Scotland business

Scottish Enterprise faces 10% budget cut

Scottish Enterprise
Image caption The urban regeneration budget is being halved

Scottish Enterprise has said it expects companies to contribute a larger share to its development projects, as it adapts to a sharp cut in budget.

The government's main economic agency is facing a 10% cut in its core budget from next month, from £201m to £194m.

In its business plan for next year, it is cutting a third from its £24m annual budget for commercialising new ideas.

The urban regeneration budget is being halved from £25m, and support for industry projects is down.

Meanwhile, Scottish Enterprise wants to boost income from selling property.

Chief executive Lena Wilson said the agency hoped the budget cuts would not "diminish" its scope.

Private sector money

The Glasgow-based agency has an economic role across most of Scotland, but not the Highlands and Islands.

Over the next three years of reduced budgets it wants to focus its effort on five priorities such as including renewable energy and supporting companies with products and services for lowering carbon emissions.

The priorities also include support for companies seeking to innovate, grow and export.

These are built around targets to draw in private sector money in support of research and development, improving infrastructure, and through equity stakes taken by the new Scottish Investment Bank.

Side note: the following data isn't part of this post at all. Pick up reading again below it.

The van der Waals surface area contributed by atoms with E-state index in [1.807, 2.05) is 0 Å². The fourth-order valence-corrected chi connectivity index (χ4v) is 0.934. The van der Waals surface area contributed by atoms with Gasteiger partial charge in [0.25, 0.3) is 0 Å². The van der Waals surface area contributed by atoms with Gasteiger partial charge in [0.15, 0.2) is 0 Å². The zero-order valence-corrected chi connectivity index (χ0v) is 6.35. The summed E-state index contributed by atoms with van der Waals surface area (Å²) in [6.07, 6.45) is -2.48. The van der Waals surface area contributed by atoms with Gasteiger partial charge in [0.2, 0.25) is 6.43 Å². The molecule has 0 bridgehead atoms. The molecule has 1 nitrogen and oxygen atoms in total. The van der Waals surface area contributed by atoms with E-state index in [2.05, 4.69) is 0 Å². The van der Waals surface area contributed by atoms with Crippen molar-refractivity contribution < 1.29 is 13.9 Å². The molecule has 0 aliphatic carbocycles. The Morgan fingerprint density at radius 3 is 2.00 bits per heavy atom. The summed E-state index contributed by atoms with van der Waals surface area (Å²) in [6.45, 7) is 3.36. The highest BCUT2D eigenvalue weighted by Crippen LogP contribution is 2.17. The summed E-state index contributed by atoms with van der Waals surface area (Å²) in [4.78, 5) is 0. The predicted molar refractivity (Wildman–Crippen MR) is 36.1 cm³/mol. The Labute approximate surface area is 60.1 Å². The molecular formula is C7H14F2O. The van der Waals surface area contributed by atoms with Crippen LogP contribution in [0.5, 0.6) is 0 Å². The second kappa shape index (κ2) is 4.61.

Scottish Enterprise's total budget next year includes a boost of £43m, as it takes on board the Scottish government's budget for supporting inward investment by foreign firms.

Ms Wilson told the BBC: "What we'll seek to do is not diminish anything we cover, but do it differently, innovatively, creatively, and maybe not go in with as big a contribution as before.

"I think this is an opportunity. Yes, I want maximum budget for SE, but I'll do the best I can with what I can."

She added: "There are ways to help companies by getting them to collaborate more together, there are ways to work with industry to develop sectors.

"Economic development, as we get more sophisticated, doesn't have to be about how much money you throw at it.

"We'll be pushing the leverage much more".

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